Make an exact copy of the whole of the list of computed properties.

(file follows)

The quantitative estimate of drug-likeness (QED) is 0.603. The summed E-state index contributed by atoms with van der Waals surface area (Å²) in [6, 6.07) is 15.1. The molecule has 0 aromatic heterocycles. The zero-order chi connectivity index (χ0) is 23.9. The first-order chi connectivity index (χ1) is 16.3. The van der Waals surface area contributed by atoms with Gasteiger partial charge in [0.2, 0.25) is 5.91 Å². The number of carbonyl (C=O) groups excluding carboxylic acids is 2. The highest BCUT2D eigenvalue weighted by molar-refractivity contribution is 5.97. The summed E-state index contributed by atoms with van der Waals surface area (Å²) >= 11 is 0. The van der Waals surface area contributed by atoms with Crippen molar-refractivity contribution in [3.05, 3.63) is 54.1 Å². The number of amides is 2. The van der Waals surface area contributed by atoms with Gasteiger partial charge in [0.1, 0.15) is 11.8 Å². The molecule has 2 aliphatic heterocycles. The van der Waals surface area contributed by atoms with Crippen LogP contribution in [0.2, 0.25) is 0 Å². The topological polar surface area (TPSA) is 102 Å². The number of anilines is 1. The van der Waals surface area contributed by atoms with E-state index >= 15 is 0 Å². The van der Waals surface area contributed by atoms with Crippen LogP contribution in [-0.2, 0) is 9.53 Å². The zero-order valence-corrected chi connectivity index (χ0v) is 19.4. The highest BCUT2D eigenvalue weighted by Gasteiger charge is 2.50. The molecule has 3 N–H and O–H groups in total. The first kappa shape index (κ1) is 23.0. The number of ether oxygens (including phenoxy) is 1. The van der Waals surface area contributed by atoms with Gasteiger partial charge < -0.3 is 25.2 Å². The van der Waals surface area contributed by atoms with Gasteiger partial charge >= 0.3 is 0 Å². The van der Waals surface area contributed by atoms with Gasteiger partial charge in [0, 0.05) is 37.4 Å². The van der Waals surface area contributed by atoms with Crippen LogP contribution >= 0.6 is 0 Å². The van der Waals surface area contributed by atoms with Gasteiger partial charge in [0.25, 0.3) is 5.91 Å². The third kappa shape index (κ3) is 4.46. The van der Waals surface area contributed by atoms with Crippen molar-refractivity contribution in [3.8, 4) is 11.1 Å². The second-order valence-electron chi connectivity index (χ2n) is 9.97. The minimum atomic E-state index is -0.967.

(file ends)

The quantitative estimate of drug-likeness (QED) is 0.603. The summed E-state index contributed by atoms with van der Waals surface area (Å²) in [6, 6.07) is 15.1. The molecule has 0 aromatic heterocycles. The zero-order chi connectivity index (χ0) is 23.9. The first-order chi connectivity index (χ1) is 16.3. The van der Waals surface area contributed by atoms with Gasteiger partial charge in [0.2, 0.25) is 5.91 Å². The number of carbonyl (C=O) groups excluding carboxylic acids is 2. The highest BCUT2D eigenvalue weighted by molar-refractivity contribution is 5.97. The summed E-state index contributed by atoms with van der Waals surface area (Å²) >= 11 is 0. The van der Waals surface area contributed by atoms with Crippen molar-refractivity contribution in [3.05, 3.63) is 54.1 Å². The number of amides is 2. The van der Waals surface area contributed by atoms with Gasteiger partial charge in [0.1, 0.15) is 11.8 Å². The molecule has 2 aliphatic heterocycles. The van der Waals surface area contributed by atoms with Crippen LogP contribution in [0.2, 0.25) is 0 Å². The topological polar surface area (TPSA) is 102 Å². The number of anilines is 1. The van der Waals surface area contributed by atoms with E-state index >= 15 is 0 Å². The van der Waals surface area contributed by atoms with Crippen LogP contribution in [-0.2, 0) is 9.53 Å². The zero-order valence-corrected chi connectivity index (χ0v) is 19.4. The highest BCUT2D eigenvalue weighted by Gasteiger charge is 2.50. The molecule has 3 N–H and O–H groups in total. The first kappa shape index (κ1) is 23.0. The number of ether oxygens (including phenoxy) is 1. The van der Waals surface area contributed by atoms with Gasteiger partial charge < -0.3 is 25.2 Å². The van der Waals surface area contributed by atoms with Gasteiger partial charge >= 0.3 is 0 Å². The van der Waals surface area contributed by atoms with Gasteiger partial charge in [0, 0.05) is 37.4 Å². The van der Waals surface area contributed by atoms with Crippen LogP contribution >= 0.6 is 0 Å². The van der Waals surface area contributed by atoms with Gasteiger partial charge in [0.25, 0.3) is 5.91 Å². The third kappa shape index (κ3) is 4.46. The van der Waals surface area contributed by atoms with Crippen molar-refractivity contribution in [3.8, 4) is 11.1 Å². The second-order valence-electron chi connectivity index (χ2n) is 9.97. The minimum atomic E-state index is -0.967.